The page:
Poor little Donna Peyton (Donna Butterworth). Her rich father has just passed away and his will states that she must become the guardian of one of her eccentric uncles. She must choose between Uncle James (Jerry Lewis), an aged sea captain with a bad sense of direction and memories of WWII. Then there is Uncle Julius (Jerry Lewis, again), a professional photographer whose a bit awkward around his female subjects. Uncle Everett (Lewis) is a clown in the circus while Uncle Edward (Yep, Lewis) is a pilot with a great deal of panache, if not much skill in the sky. Uncle Skylark is an English detective living in America with his sidekick, Dr. Matson (Sebastian Cabot) while Uncle Bugsy (Lewis) is a goofy looking mobster. After visiting each one, she realizes that the best substitute father would be her faithful chauffer and lifelong pal Willard (Lewis). He's very nice and has always cared for the frequently forgotten child.
If Jerry Lewis is indeed a genius, and one can make a good case for his abilities both as a comedian and as a filmmaker, then The Family Jewels is one of his brain farts. Oh, it's a fine film, a clever combination of the many things that made the former nightclub performer an international superstar. We get slapstick, endless mugging, a child to root for, a similarly styled supporting character, and a gentle sweetness that is definitely missing from today's mainstream laughfests. Lewis didn't want to bombard his audiences with bad taste. Instead, he wanted to make movies that the whole clan could appreciate and The Family Jewels is definitely one of those. It's not on par with The Nutty Professor (and what could be - that film is a near masterpiece of comic timing) and it's definitely not as dull witted or worn as later efforts like Hook, Line and Sinker or Way...Way Out! No, it's right up there with The Errand Boy, Who's Minding the Store, and The Disorderly Orderly.
But there is also a level of obviousness here which does the elastic faced performers a disservice. Lewis loved the archetype, and when given the chance to play an aging sea salt or an effete gentleman, he will take it up several uncomfortable notches. In fact, the various costumes and disguises actually distract from our appreciation of the man. In a movie like The Ladies Man, he is merely playing a version of Jerry Lewis and it's amazing to watch how he works his own persona. With gag noses and buck teeth, it's kiddie matinee time. It's still funny and full of life, but it's pandering, like putting on a mask and making monkey noises. At least Lewis didn't descend into the kind of crude scatology that marks many of today's tired humor ideals. He's borderline, but never really crossing over. The closest we come is when food becomes a part of someone's face, or when a bit of physical shtick lands around the hind quarters. In fact, Lewis famously "quit" filmmaking when he saw one of his movies paired with Deep Throat on a theater marquee. He didn't want his name even remotely associated with something his audience would not find wholesome and acceptable.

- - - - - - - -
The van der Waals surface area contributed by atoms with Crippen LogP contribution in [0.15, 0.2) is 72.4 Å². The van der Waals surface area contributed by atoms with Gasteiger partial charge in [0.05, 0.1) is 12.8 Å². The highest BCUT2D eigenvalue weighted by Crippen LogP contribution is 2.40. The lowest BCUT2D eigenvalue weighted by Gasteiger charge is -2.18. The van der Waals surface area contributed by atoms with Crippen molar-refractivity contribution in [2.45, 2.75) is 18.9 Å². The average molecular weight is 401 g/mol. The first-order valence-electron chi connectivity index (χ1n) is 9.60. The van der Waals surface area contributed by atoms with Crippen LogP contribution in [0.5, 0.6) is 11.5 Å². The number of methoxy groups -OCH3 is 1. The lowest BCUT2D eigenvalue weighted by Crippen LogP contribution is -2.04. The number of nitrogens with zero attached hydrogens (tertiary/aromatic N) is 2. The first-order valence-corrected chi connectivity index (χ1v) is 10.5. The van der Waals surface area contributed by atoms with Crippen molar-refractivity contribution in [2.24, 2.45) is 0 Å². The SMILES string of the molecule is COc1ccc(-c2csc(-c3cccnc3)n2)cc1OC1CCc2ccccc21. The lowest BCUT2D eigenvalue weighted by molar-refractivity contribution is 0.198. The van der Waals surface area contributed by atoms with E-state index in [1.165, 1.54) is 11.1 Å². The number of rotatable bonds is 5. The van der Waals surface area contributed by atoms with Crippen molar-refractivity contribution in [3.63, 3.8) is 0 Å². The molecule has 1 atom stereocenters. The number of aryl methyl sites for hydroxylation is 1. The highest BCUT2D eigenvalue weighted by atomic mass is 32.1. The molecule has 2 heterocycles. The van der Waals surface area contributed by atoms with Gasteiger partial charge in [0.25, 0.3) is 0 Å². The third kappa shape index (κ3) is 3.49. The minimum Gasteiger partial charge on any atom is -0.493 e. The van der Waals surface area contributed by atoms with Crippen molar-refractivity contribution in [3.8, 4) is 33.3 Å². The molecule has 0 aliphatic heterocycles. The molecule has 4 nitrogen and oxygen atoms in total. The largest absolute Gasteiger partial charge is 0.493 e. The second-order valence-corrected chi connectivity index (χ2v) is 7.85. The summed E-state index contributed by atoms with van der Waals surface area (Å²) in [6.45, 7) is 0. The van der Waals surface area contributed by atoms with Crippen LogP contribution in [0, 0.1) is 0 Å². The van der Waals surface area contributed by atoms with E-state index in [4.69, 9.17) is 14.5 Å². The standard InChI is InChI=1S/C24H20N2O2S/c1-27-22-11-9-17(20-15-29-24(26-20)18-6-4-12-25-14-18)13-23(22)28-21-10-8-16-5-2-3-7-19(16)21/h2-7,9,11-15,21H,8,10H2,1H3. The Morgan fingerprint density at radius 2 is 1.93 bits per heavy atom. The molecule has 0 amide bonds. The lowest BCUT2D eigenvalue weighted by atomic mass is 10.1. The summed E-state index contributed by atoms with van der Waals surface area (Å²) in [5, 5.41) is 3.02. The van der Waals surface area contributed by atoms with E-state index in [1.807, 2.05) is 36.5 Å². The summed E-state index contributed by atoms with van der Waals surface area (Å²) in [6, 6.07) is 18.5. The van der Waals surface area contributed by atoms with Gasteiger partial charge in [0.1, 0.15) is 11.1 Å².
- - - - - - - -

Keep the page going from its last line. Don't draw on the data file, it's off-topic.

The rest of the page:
Thankfully, this is one of the many films that Lewis directed as well as starred in and his daft deft touch is all over it. This is a man who manipulated celluloid better than any French New Waver or future post-modern moviemaker. He will do anything to wring a bit more enjoyment out of the material. When all the Uncles appear together, he's meticulous in making sure that everyone gets their moment and he always presents his little leading lady in the best possible light -personally and performance wise. He also uses the child as a reflection of his own unique ability to connect with the underage crowd. Kids always loved the larger than life "clown" and this is clearly one of the inspirations for this film. Again, if you want to see why people all over the world love and appreciate the wonderful work of Jerry Lewis, The Family Jewels is a decent place to start. It's not his best, but it shows off his unusual skill set quite well.